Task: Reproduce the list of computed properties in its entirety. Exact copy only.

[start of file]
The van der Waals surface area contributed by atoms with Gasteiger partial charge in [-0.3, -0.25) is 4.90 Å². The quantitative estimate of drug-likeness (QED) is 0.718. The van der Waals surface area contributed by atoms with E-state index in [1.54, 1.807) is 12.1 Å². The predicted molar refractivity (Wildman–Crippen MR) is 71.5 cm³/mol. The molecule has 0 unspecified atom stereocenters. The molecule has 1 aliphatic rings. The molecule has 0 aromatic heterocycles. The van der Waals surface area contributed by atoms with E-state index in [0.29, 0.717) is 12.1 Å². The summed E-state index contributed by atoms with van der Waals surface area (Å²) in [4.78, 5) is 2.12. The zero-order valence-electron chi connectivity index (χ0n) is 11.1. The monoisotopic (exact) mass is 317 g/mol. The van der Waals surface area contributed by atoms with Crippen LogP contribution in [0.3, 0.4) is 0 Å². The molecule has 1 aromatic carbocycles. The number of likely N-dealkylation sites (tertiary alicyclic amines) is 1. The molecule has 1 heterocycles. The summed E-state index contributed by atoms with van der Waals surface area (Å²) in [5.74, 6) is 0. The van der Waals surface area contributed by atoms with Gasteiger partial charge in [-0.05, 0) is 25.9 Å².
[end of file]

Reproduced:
The van der Waals surface area contributed by atoms with Gasteiger partial charge in [-0.3, -0.25) is 4.90 Å². The quantitative estimate of drug-likeness (QED) is 0.718. The van der Waals surface area contributed by atoms with E-state index in [1.54, 1.807) is 12.1 Å². The predicted molar refractivity (Wildman–Crippen MR) is 71.5 cm³/mol. The molecule has 0 unspecified atom stereocenters. The molecule has 1 aliphatic rings. The molecule has 0 aromatic heterocycles. The van der Waals surface area contributed by atoms with E-state index in [0.29, 0.717) is 12.1 Å². The summed E-state index contributed by atoms with van der Waals surface area (Å²) in [4.78, 5) is 2.12. The zero-order valence-electron chi connectivity index (χ0n) is 11.1. The monoisotopic (exact) mass is 317 g/mol. The van der Waals surface area contributed by atoms with Crippen LogP contribution in [0.3, 0.4) is 0 Å². The molecule has 1 aromatic carbocycles. The number of likely N-dealkylation sites (tertiary alicyclic amines) is 1. The molecule has 1 heterocycles. The summed E-state index contributed by atoms with van der Waals surface area (Å²) in [5.74, 6) is 0. The van der Waals surface area contributed by atoms with Gasteiger partial charge in [-0.05, 0) is 25.9 Å².